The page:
According to a recent study by the U.S. Department of Energy’s Lawrence Berkeley National Laboratory, sustainable, plant-based jet biofuels could provide a competitive alternative to conventional jet fuels if currently planned development and scale-up initiatives continue to progress. The study, “Techno-economic analysis and life-cycle greenhouse gas mitigation cost of five routes to bio-jet fuel blendstocks,” published in the journal Energy & Environmental Science, provided evidence that optimizing the biofuel production pipeline is well worth the effort.
While the cost of biofuels is currently around $16 a gallon, compared to $2.50 for conventional jet fuel, the researchers demonstrated that all five current SAJF production pathways could create fuel products at that target price, providing the leftover biomaterial from the process could be developed into and sold as a profitable byproduct.
“Our hope is that early in the research stages, we can at least simulate what we think it would look like if you develop these fuel production routes to the point of maturity,” said Corinne Scown, lead author and researcher. “Thankfully the answer is they can be viable, and we’ve identified improvements that need to happen all along the conversion process to make that happen.”
That comes as welcome news to Aerion, developer of the AS2, which when completed would be the world’s first supersonic business jet. It plans to certify the $120 million aircraft to be able run on pure biofuel, as well as the currently mandated jet-A blends that are seeing increasing use in commercial and business aviation.
According to the Business Aviation Guide to the Use of Sustainable Alternative Jet Fuel (SAJF), the blend limits are to ensure the appropriate level of compatibility with the aircraft fueling systems, mainly due to ensuring a minimum level of aromatics, which are necessary to maintain seals in the systems.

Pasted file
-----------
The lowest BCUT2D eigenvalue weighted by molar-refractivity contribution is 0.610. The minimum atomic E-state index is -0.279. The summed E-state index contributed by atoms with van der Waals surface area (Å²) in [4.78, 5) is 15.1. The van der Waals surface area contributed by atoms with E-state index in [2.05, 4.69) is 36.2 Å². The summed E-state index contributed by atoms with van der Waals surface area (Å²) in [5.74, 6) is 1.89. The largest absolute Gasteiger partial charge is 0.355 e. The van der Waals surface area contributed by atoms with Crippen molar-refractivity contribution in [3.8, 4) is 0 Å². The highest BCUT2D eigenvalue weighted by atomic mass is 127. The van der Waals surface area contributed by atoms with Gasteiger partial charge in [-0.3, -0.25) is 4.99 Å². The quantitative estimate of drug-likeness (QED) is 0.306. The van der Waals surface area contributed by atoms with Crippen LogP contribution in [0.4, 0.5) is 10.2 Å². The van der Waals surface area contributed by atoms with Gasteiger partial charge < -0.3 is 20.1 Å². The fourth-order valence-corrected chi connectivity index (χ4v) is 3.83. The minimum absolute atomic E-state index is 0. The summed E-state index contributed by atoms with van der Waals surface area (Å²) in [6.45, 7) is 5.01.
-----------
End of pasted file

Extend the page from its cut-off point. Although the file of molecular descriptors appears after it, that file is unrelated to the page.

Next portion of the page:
“From a technical standpoint, we don’t see any obstacles at this time,” said Gene Holloway, the airframer’s vice president for environmental responsibility. “The modern materials used in today’s seals do not require aromatics to promote proper sealing. Our engine, the GE Affinity, incorporates seals that allow for 100 percent biofuels.”
As it continues its support of the use of sustainable aviation fuels within the business aviation sector, the International Business Aviation Council (IBAC) participated in the first ICAO Stocktaking Seminar toward the 2050 Vision for Sustainable Aviation Fuels, which took place from April 30 to May 1 in Montreal. The event provided a forum for the exchange of aviation fuel information and served as the first step towards the establishment of a quantified 2050 ICAO Vision for Sustainable Aviation Fuel.
IBAC represented the business aviation community at the event which featured policy and decision makers from the member states, technical experts from the fuel supply chain, airlines, airports, fuel producers, aircraft manufacturers, and others.
“The goal is to inspire states, industry, and other stakeholders to substitute a significant proportion of conventional aviation fuels with sustainable fuels by 2050,” said IBAC director general Kurt Edwards. “The business aviation community is making progress, but more work needs to be done to increase availability and expand awareness that these drop-in fuels are ready to use today.”
“Business aviation has a role to play in the adoption and the logistics associated with SAJF and making it available in the marketplace,” noted Keith Sawyer, Avfuel’s manager of alternative fuels. “Our call to action has to engage the flight departments so that over time they become aware that the sustainable alternative jet fuel can become a component of their sustainability efforts as a company.”